Taliesin is the first book in The Pendragon Cycle by Stephen R. Lawhead.
The Pendragon Cycle as a whole is an interpretation of the Arthurian myth, drawing on Celtic history with liberal dashings of fantasy thrown in. The author’s research and knowledge of the era and the legend are apparent throughout, even the few inconsistencies can be put down to artistic interpretation.
Taliesin tells the story of the love of the eponymous hero and an Atlantean princess, Charin, who escaped the catastrophe that engulfed the island kingdom.
The book is a solid, if not spectacular, introduction to the world that Stephen R. Lawhead is creating. The society created in Atlantis is of particular interest, drawing clear influences from the classical civilisations without being a straight parody or interpretation of any particular one.
The method of storytelling is an interesting one, cutting between Atlantis and Britain between chapters, and focusing the point of view on various characters. The story follows Charis exclusively in Atlantis, but in Britain follows down two generations of the family before coming to focus on Taliesin himself. This created a strange incongruity between the characters, by the time the two meet we have the impression of Charis being much older than Taliesin, and their match seemed strangely unlikely. The connection between the two was of the traditional fantasy ilk, spotting each other across a crowd and finding an instant unbreakable connection, call me cynical but this didn’t strike me as realistic.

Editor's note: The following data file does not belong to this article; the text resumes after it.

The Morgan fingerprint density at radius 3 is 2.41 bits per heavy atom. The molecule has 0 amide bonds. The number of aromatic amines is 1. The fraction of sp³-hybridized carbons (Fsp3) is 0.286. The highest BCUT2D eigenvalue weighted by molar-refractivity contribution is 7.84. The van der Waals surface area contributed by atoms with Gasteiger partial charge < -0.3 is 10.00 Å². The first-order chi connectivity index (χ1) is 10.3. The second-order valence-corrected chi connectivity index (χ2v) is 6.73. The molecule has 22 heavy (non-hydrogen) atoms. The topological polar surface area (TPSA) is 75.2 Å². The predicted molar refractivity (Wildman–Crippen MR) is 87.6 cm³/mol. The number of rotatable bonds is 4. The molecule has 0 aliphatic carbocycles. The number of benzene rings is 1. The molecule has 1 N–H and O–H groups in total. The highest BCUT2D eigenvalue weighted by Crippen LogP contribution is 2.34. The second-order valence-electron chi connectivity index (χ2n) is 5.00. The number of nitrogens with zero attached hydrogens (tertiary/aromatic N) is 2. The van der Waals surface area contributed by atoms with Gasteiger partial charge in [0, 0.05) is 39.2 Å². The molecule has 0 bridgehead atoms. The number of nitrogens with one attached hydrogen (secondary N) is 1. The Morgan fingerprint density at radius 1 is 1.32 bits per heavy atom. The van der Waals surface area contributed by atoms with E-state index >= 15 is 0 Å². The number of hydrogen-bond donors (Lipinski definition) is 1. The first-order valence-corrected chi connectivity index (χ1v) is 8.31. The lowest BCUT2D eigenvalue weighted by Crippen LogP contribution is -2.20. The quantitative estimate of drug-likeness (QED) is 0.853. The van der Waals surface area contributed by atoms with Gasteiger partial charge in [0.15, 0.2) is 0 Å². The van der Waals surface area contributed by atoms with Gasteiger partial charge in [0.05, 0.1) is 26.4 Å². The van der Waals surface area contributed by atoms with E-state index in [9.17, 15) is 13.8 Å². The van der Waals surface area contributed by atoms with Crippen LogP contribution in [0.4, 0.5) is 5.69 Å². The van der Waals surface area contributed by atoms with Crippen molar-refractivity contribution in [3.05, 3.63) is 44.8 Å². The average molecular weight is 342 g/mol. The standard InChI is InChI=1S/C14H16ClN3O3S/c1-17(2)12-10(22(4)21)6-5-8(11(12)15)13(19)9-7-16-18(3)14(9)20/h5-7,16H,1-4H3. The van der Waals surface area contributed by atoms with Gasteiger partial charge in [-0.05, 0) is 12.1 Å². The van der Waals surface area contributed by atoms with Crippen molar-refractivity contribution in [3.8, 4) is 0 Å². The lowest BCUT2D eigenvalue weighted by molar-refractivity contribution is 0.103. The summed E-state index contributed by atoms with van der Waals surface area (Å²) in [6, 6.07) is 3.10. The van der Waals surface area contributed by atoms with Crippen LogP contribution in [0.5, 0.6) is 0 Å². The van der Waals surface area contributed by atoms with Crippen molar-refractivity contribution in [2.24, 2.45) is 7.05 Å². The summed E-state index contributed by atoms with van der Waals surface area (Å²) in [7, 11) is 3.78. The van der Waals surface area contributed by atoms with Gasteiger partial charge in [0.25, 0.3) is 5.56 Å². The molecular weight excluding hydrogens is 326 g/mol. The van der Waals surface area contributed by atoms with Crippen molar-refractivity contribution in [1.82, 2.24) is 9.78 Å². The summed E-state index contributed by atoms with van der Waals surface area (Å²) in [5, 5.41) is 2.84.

Another strange feature of the story was the complete lack of focus on any of the “action” moments. The first part of the book deals with the buildup to war in both Atlantis and Britain, with the political unrest of the Glass Isle contrasting with the raiding barbarians in Britain. Once the flash point is reached, the death of the High King and the barbarian invasion respectively, then the story jumps forwards seven years.
After the initial jarring experience of the jump, I actually found this choice refreshing, this book doesn’t want to be a drawn out description of military tactics and makes no effort to be so. Rather, the author focuses on what is important to the story he is telling.
There were aspects of the world that I wanted to explore more, the political landscape of Atlantis was particularly interesting with Stephen R. Lawhead hinting at deeper subterfuge and conspiracy, but this was left at the wayside in the seven year leap with characters mentioning past happenings that confirmed my suspicions without going into details.
Overall this was an engrossing read, though ultimately a love story between an unlikely couple, but it was very much let down by the fairy-tale nature of the romance between the two protagonists. Taliesin himself seemed flawless, and this does not make for an interesting character. When he is able to make any trouble melt away by singing then their is no real peril.
The world was intriguing and the subject matter, of the Arthurian Legend, is one that I’m always interested in exploring more. While I was by no means blown away by this initial offering in the series, it piqued my interest enough to continue reading and for that alone I can’t rate this book too poorly. It is far from a bad read, and may well be redeemed by the future entries in the series.
Reviewed by PD Richmond
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